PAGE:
Once considered the darling of the sexy office wear segment, fashion brand Bebe is seeking to recapture its luster with an interactive campaign that asks young women to share what they do during the “new 9 to 5” – 9 PM to 5 AM.
Under the moniker, We Own The Night, the campaign began late last summer as an unbranded hashtag campaign, with phrases such as “he was a good idea at the time” and “the best part of the day is the night” placed strategically on billboards, at bus stops, on bar coasters and on bathroom mirrors at nightclubs. Encouraging viewers to retweet the phrases they saw at #be9to5, the initial campaign drew nine million impressions, after which Bebe outed itself as the brand behind it.
Now, the campaign continues as a branded one, linking users to a microsite in which women are asked to Instagram, Instavid or tweet shots of themselves out at night. The branded portion of the 9 to 5 campaign has thus far generated over 6 million impressions on Twitter and Instagram, and in mid-November, new holiday-themed themed slogans will roll-out including “Silent Night: Don’t Count on It.”
Created by digital and event agency, JWalk, the campaign is part of an effort to change how Bebe is perceived and win back from H&M and Zara some of the mindshare of young women.
“In the 80’s and 90’s Bebe owned the sexy work wear segment. But the brand had lost its way,” says Anthony McLoughlin, vice president of interactive at Bebe, noting ruefully that the name Bebe had until recently become linked with that of a “slutty, trashy club girl.”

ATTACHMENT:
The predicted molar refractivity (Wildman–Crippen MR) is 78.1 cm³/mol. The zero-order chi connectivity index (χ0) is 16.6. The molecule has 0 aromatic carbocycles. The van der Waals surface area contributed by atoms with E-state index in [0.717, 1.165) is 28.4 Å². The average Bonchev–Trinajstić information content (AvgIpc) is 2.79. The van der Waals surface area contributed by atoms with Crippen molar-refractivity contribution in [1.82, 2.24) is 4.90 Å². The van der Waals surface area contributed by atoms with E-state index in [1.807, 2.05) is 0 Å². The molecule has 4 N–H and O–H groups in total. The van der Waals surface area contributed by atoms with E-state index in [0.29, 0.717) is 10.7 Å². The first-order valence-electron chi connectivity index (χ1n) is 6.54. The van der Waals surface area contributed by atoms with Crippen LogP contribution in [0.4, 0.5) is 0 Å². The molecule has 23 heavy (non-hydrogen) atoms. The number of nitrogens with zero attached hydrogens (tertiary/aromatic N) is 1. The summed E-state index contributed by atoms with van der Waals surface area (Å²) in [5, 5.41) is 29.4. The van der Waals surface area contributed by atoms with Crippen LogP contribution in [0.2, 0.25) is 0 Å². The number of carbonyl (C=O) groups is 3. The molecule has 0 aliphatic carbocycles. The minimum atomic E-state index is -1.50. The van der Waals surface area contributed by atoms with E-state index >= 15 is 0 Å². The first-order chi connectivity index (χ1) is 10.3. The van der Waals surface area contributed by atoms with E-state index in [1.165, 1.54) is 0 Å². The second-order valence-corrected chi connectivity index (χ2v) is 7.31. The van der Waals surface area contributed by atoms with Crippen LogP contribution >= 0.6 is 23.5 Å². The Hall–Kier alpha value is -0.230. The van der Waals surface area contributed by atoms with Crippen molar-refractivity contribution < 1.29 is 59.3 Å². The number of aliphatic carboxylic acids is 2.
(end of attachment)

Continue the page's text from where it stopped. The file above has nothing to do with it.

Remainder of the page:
In January, former Lacoste North America head Steve Birkhold joined Bebe as chief executive, with the intention of bringing it back to fashion prominence. The new digital campaign is part of the effort to reposition Bebe as a fashion brand that appeals to the “irreverent, confident woman” who leads rather than follows and likes to look sexy both in the office and out on the town, McLoughlin says.
According to the company’s own research, the average Bebe customer is 29, working at her second job and makes roughly $80,000 a year. “We are more lifestyle brand than we get credit for,” he says.
As part of the revamp, JWalk redesigned the company’s website and created a dedicated mobile site, moving away from a pink and white girly design to a cleaner, black look. It also incorporated user-generated content into both sites in a section called “Be Seen” as well as setting aside a curated “Looks We Love” section, showing clips of models who move as if on the runway.
“Our old digital footprint and look was very dated,” says McLoughlin. The old Bebe website was focused on e-commerce, but did not set a mood for the brand. The redesign sought to create a more unified message across different channels, including mobile. Since launching the mobile site, he says, the number of users accessing the site on a mobile device has increased from one in five, to nearly every second user.
Sales have also seen a push, especially among t-shirts bearing slogans from the 9 to 5 campaign. The company says at the start of the campaign it sold over 1,000 t-shirts, carrying the messages “Good Girls Go to Heaven” in white and “The Best Part of the Day Is the Night” in black, in one week—a 250 percent increase over typical weekly t-shirt sales.
For the holidays, Bebe is also going to shortly extend the “Looks We Love” videos into select stores in an attempt to give consumers “greater connectivity across the shopping experience,” McLoughlin says. Early next year, these videos will become interactive.
Influencer outreach is a step-by-step process during which impeccable planning and execution are necessary.
If you’ve ever worked in B2B marketing or sales, chances are you’re familiar with the concept of the lead generation funnel. But is the traditional funnel approach a little bit backwards?
According to data gathered for the report,‘Communications Infrastructure: The Backbone of Digital,’ 88% of IT professionals and 61% of marketers ranked their company’s current communication infrastructure as 'cutting-edge' or 'good.'
President Trump's digital savvy isn't limited to social media. As it turns out, the Trump Organization owns thousands of domain names, possibly even more than 10,000.